D. Evidence indicates that disease-causing mutations follow a Mendelian pattern of causation appropriate for reporting in a diagnostic setting(iv).
E. No convincing evidence exists or has emerged that contradicts the role of the gene in the specified phenotype.
(i)Plausible disease-causing mutations: Recurrent de novo mutations convincingly affecting gene function. Rare, fully-penetrant mutations - relevant genotype never, or very rarely, seen in controls. (ii) Interpretable functional region: ORF in protein coding genes miRNA stem or loop. (iii) Phenotype: the rare disease category, as described in the eligibility statement. (iv) Intermediate penetrance genes should not be included.
It’s assumed that loss-of-function variants in this gene can cause the disease/phenotype unless an exception to this rule is known. We would like to collect information regarding exceptions. An example exception is the PCSK9 gene, where loss-of-function variants are not relevant for a hypercholesterolemia phenotype as they are associated with increased LDL-cholesterol uptake via LDLR (PMID: 25911073).
If a curated set of known-pathogenic variants is available for this gene-phenotype, please contact us at [email protected]
We classify loss-of-function variants as those with the following Sequence Ontology (SO) terms:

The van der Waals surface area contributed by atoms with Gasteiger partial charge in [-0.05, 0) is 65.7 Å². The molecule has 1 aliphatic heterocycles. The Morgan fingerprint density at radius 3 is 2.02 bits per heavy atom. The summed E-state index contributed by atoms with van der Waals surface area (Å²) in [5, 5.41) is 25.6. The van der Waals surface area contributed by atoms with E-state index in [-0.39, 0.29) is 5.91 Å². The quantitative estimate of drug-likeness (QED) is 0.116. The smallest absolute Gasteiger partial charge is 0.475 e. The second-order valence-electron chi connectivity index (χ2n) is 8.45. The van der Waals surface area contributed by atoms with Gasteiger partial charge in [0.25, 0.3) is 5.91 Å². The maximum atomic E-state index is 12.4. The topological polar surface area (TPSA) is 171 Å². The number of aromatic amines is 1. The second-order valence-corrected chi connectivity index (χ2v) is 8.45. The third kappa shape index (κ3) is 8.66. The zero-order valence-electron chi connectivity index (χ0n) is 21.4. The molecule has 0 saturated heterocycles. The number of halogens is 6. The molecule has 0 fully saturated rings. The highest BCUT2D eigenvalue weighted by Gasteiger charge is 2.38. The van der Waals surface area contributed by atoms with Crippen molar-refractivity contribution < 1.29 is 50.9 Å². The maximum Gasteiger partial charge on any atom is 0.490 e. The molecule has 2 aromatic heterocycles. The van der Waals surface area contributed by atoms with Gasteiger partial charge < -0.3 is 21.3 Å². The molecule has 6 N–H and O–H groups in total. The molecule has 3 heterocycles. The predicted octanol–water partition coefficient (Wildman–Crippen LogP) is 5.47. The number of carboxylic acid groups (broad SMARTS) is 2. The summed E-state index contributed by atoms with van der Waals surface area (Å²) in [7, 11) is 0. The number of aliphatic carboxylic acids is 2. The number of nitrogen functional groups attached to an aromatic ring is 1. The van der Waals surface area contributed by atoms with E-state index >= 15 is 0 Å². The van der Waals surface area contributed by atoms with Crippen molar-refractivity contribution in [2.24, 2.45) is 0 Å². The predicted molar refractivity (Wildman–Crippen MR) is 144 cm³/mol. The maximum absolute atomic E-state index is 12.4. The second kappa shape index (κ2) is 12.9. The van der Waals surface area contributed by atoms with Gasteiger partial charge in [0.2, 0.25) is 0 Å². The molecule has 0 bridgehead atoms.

Term descriptions can be found on the PanelApp homepage and Ensembl.
If you are submitting this evaluation on behalf of a clinical laboratory please indicate whether you report variants in this gene as part of your current diagnostic practice by checking the box
Standardised terms were used to represent the gene-disease mode of inheritance, and were mapped to commonly used terms from the different sources. Below each of the terms is described, along with the equivalent commonly-used terms.
A variant on one allele of this gene can cause the disease, and imprinting has not been implicated.
A variant on the paternally-inherited allele of this gene can cause the disease, if the alternate allele is imprinted (function muted).
A variant on the maternally-inherited allele of this gene can cause the disease, if the alternate allele is imprinted (function muted).
A variant on one allele of this gene can cause the disease. This is the default used for autosomal dominant mode of inheritance where no knowledge of the imprinting status of the gene required to cause the disease is known. Mapped to the following commonly used terms from different sources: autosomal dominant, dominant, AD, DOMINANT.